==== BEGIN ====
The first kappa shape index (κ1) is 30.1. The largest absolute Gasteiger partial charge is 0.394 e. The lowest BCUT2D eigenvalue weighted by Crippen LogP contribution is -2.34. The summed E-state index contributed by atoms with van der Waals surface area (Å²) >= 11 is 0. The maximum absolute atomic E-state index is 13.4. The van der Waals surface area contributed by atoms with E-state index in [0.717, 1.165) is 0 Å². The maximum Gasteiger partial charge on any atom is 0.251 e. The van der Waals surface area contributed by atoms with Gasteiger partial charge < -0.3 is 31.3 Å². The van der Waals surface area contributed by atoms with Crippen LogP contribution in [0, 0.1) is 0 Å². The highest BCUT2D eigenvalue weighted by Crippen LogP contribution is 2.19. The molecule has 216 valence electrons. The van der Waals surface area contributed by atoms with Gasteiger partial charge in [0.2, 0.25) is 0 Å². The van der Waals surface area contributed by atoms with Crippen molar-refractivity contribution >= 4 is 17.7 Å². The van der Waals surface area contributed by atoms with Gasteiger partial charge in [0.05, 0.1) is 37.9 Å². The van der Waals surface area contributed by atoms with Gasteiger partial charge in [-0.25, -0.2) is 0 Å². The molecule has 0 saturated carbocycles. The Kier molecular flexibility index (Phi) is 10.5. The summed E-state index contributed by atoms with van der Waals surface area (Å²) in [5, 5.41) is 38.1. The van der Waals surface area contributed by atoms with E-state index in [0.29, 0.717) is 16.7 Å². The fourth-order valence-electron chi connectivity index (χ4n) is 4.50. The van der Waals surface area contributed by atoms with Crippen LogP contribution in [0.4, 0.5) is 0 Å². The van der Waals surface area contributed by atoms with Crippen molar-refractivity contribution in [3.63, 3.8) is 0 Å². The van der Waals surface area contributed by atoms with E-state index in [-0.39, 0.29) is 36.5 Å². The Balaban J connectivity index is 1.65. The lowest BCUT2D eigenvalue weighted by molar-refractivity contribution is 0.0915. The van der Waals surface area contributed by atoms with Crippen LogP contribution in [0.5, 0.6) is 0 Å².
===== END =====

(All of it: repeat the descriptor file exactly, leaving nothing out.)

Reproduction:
The first kappa shape index (κ1) is 30.1. The largest absolute Gasteiger partial charge is 0.394 e. The lowest BCUT2D eigenvalue weighted by Crippen LogP contribution is -2.34. The summed E-state index contributed by atoms with van der Waals surface area (Å²) >= 11 is 0. The maximum absolute atomic E-state index is 13.4. The van der Waals surface area contributed by atoms with E-state index in [0.717, 1.165) is 0 Å². The maximum Gasteiger partial charge on any atom is 0.251 e. The van der Waals surface area contributed by atoms with Gasteiger partial charge < -0.3 is 31.3 Å². The van der Waals surface area contributed by atoms with Crippen LogP contribution in [0, 0.1) is 0 Å². The highest BCUT2D eigenvalue weighted by Crippen LogP contribution is 2.19. The molecule has 216 valence electrons. The van der Waals surface area contributed by atoms with Gasteiger partial charge in [0.2, 0.25) is 0 Å². The van der Waals surface area contributed by atoms with Crippen molar-refractivity contribution >= 4 is 17.7 Å². The van der Waals surface area contributed by atoms with Gasteiger partial charge in [0.05, 0.1) is 37.9 Å². The van der Waals surface area contributed by atoms with Gasteiger partial charge in [-0.25, -0.2) is 0 Å². The molecule has 0 saturated carbocycles. The Kier molecular flexibility index (Phi) is 10.5. The summed E-state index contributed by atoms with van der Waals surface area (Å²) in [5, 5.41) is 38.1. The van der Waals surface area contributed by atoms with E-state index in [0.29, 0.717) is 16.7 Å². The fourth-order valence-electron chi connectivity index (χ4n) is 4.50. The van der Waals surface area contributed by atoms with Crippen LogP contribution in [0.4, 0.5) is 0 Å². The van der Waals surface area contributed by atoms with Crippen molar-refractivity contribution in [3.63, 3.8) is 0 Å². The van der Waals surface area contributed by atoms with E-state index in [-0.39, 0.29) is 36.5 Å². The Balaban J connectivity index is 1.65. The lowest BCUT2D eigenvalue weighted by molar-refractivity contribution is 0.0915. The van der Waals surface area contributed by atoms with Crippen LogP contribution in [0.5, 0.6) is 0 Å².